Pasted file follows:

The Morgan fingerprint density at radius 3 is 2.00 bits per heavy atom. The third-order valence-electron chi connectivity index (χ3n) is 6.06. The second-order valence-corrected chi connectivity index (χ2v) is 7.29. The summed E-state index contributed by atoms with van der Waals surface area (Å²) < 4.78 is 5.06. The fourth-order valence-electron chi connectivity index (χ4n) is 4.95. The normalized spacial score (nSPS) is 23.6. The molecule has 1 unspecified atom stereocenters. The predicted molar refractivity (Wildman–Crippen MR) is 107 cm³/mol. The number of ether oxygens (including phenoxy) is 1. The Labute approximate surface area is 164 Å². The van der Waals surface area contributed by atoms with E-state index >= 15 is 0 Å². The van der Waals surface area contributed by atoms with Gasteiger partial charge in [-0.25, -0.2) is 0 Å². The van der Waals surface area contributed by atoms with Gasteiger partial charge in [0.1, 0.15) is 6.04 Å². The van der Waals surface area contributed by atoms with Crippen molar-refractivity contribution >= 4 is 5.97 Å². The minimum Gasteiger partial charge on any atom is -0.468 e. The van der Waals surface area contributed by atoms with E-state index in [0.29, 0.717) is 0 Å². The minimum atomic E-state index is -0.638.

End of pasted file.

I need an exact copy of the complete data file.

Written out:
The Morgan fingerprint density at radius 3 is 2.00 bits per heavy atom. The third-order valence-electron chi connectivity index (χ3n) is 6.06. The second-order valence-corrected chi connectivity index (χ2v) is 7.29. The summed E-state index contributed by atoms with van der Waals surface area (Å²) < 4.78 is 5.06. The fourth-order valence-electron chi connectivity index (χ4n) is 4.95. The normalized spacial score (nSPS) is 23.6. The molecule has 1 unspecified atom stereocenters. The predicted molar refractivity (Wildman–Crippen MR) is 107 cm³/mol. The number of ether oxygens (including phenoxy) is 1. The Labute approximate surface area is 164 Å². The van der Waals surface area contributed by atoms with E-state index >= 15 is 0 Å². The van der Waals surface area contributed by atoms with Gasteiger partial charge in [-0.25, -0.2) is 0 Å². The van der Waals surface area contributed by atoms with Gasteiger partial charge in [0.1, 0.15) is 6.04 Å². The van der Waals surface area contributed by atoms with Crippen molar-refractivity contribution >= 4 is 5.97 Å². The minimum Gasteiger partial charge on any atom is -0.468 e. The van der Waals surface area contributed by atoms with E-state index in [0.29, 0.717) is 0 Å². The minimum atomic E-state index is -0.638.